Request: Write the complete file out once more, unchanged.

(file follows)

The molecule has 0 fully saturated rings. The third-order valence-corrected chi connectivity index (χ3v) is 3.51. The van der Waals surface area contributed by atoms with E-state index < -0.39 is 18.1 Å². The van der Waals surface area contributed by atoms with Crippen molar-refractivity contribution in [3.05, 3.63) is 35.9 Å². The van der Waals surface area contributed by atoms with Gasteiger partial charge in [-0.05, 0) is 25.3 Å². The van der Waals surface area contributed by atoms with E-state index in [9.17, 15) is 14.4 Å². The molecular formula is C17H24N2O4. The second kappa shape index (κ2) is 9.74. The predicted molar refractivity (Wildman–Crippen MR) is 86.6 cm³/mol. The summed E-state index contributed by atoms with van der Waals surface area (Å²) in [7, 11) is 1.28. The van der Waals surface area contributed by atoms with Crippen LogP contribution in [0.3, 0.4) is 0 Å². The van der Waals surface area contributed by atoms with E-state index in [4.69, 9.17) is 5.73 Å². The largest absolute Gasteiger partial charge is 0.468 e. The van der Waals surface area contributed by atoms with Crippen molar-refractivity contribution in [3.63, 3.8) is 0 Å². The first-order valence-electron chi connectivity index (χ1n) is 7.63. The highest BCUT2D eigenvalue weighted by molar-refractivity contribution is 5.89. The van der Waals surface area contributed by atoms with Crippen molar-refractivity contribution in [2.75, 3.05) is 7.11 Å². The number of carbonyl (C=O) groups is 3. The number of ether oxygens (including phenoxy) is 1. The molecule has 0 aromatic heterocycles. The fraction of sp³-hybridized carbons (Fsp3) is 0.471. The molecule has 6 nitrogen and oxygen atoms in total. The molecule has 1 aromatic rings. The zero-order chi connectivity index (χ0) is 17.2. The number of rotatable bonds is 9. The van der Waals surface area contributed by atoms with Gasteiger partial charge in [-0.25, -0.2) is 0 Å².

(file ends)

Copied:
The molecule has 0 fully saturated rings. The third-order valence-corrected chi connectivity index (χ3v) is 3.51. The van der Waals surface area contributed by atoms with E-state index < -0.39 is 18.1 Å². The van der Waals surface area contributed by atoms with Crippen molar-refractivity contribution in [3.05, 3.63) is 35.9 Å². The van der Waals surface area contributed by atoms with Gasteiger partial charge in [-0.05, 0) is 25.3 Å². The van der Waals surface area contributed by atoms with E-state index in [9.17, 15) is 14.4 Å². The molecular formula is C17H24N2O4. The second kappa shape index (κ2) is 9.74. The predicted molar refractivity (Wildman–Crippen MR) is 86.6 cm³/mol. The summed E-state index contributed by atoms with van der Waals surface area (Å²) in [7, 11) is 1.28. The van der Waals surface area contributed by atoms with Crippen LogP contribution in [0.3, 0.4) is 0 Å². The van der Waals surface area contributed by atoms with E-state index in [4.69, 9.17) is 5.73 Å². The largest absolute Gasteiger partial charge is 0.468 e. The van der Waals surface area contributed by atoms with Crippen molar-refractivity contribution in [3.63, 3.8) is 0 Å². The first-order valence-electron chi connectivity index (χ1n) is 7.63. The highest BCUT2D eigenvalue weighted by molar-refractivity contribution is 5.89. The van der Waals surface area contributed by atoms with Crippen molar-refractivity contribution in [2.75, 3.05) is 7.11 Å². The number of carbonyl (C=O) groups is 3. The number of ether oxygens (including phenoxy) is 1. The molecule has 0 aromatic heterocycles. The fraction of sp³-hybridized carbons (Fsp3) is 0.471. The molecule has 6 nitrogen and oxygen atoms in total. The molecule has 1 aromatic rings. The zero-order chi connectivity index (χ0) is 17.2. The number of rotatable bonds is 9. The van der Waals surface area contributed by atoms with Gasteiger partial charge in [-0.25, -0.2) is 0 Å².